Josephine Tey's classic novel about Richard III, the hunchback king, whose skeleton was discovered in a council carpark, and who was buried in March 2015 in state in Leicester Cathedral. The Daughter of Time investigates his role in the death of his nephews, the princes in the Tower, and his own death at the Battle of Bosworth.
Richard III reigned for only two years, and for centuries he was villified as the hunch-backed wicked uncle, murderer of the princes in the Tower. Josephine Tey's novel The Daughter of Time is an investigation into the real facts behind the last Plantagenet king's reign, and an attempt to right what many believe to be the terrible injustice done to him by the Tudor dynasty.
Inspector Alan Grant of Scotland Yard, recuperating from a broken leg, becomes fascinated with a contemporary portrait of Richard III that bears no resemblance to the Wicked Uncle of history. Could such a sensitive, noble face actually belong to one of the world's most heinous villains - a venomous hunchback who may have killed his brother's children to make his crown secure? Or could Richard have been the victim, turned into a monster by the the Tudors?
Grant determines to find out once and for all, with the help of the British Museum and an American scholar, what kind of man Richard III really was and who killed the Princes in the Tower.
Josephine Tey was a pseudonym of Elizabeth Mackintosh. Josephine was her mother's first name and Tey the surname of an English Grandmother. As Josephine Tey, she wrote six mystery novels featuring Scotland Yard's Inspector Alan Grant.
The first of these, The Man in the Queue (1929) was published under the pseudonym of Gordon Daviot, whose name also appears on the title page of another of her 1929 novels, Kif; An Unvarnished History. She also used the Daviot by-line for a biography of the 17th century cavalry leader John Graham, which was entitled Claverhouse (1937).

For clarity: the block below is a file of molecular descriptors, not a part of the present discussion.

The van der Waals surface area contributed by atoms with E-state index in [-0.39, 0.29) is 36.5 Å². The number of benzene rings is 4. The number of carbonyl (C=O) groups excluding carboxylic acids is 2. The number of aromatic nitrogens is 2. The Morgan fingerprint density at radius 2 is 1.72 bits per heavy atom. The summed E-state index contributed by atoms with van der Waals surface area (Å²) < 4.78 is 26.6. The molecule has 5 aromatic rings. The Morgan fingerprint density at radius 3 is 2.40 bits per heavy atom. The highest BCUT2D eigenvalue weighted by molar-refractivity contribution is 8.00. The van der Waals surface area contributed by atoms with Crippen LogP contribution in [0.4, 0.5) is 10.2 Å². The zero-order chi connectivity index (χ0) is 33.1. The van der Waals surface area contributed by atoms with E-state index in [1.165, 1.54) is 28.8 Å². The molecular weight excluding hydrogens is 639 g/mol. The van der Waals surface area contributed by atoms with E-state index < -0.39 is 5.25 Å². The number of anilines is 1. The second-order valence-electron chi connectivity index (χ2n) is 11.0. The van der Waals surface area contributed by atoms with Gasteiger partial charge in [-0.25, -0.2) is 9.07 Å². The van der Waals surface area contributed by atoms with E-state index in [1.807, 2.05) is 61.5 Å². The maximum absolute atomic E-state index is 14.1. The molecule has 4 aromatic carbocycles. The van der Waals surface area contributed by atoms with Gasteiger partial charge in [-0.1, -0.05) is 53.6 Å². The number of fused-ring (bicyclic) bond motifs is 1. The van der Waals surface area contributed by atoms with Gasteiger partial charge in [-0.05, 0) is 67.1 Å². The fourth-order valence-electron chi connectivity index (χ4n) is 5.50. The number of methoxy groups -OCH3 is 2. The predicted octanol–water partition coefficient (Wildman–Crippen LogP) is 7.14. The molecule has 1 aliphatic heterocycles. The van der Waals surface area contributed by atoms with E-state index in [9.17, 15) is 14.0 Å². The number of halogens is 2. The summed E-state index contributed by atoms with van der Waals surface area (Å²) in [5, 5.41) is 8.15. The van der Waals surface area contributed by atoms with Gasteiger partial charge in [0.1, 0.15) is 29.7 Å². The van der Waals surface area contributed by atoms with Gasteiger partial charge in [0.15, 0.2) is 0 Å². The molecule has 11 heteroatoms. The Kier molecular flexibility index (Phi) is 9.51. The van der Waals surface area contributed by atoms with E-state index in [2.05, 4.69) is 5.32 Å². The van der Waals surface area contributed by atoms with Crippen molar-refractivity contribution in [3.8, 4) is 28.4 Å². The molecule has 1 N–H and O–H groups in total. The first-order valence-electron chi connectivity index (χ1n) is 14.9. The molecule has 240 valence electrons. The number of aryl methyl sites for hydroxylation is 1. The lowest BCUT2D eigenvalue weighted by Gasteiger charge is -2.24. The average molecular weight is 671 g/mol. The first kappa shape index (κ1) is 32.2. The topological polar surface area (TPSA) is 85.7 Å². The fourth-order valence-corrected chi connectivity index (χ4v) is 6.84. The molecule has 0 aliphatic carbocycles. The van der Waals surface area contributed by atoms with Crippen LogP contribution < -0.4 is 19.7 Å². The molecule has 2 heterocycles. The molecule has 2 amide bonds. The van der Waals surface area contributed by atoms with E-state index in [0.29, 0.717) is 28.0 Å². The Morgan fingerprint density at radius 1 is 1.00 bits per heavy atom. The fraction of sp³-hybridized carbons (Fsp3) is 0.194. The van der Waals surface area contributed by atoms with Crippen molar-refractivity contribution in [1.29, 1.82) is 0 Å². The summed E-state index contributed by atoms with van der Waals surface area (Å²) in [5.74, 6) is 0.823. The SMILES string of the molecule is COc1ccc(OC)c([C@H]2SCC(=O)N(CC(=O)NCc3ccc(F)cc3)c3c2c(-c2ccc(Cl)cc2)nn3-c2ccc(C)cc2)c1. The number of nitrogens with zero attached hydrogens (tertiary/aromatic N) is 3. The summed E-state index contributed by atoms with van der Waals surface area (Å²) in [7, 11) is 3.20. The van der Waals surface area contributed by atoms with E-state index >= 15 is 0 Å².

Mackintosh also wrote plays (both one act and full length), some of which were produced during her lifetime, under the pseudonym Gordon Daviot. The district of Daviot, near her home of Inverness in Scotland, was a location her family had vacationed. The name Gordon does not appear in either her family or her history.
Elizabeth Mackintosh came of age during World War I, attending Anstey Physical Training College in Birmingham, England during the years 1915 - 1918. Upon graduation, she became a physical training instructor for eight years. In 1926, her mother died and she returned home to Inverness to care for her invalid father. Busy with household duties, she turned to writing as a diversion, and was successful in creating a second career.
Alfred Hitchcock filmed one of her novels, A Shilling for Candles (1936) as Young and Innocent in 1937 and two other of her novels have been made into films, The Franchise Affair (1948), filmed in 1950, and 'Brat Farrar' (1949), filmed as Paranoiac in 1963. In addition, a number of her works have been dramatised for radio.
Her novel The Daughter of Time (1951) was voted the greatest mystery novel of all time by the Crime Writers' Association in 1990.
Miss Mackintosh never married, and died at the age of 55, in London. A shy woman, she is reported to have been somewhat of a mystery even to her intimate friends. While her death seems to have been a surprise, there is some indication she may have known she was fatally ill for some time prior to her passing.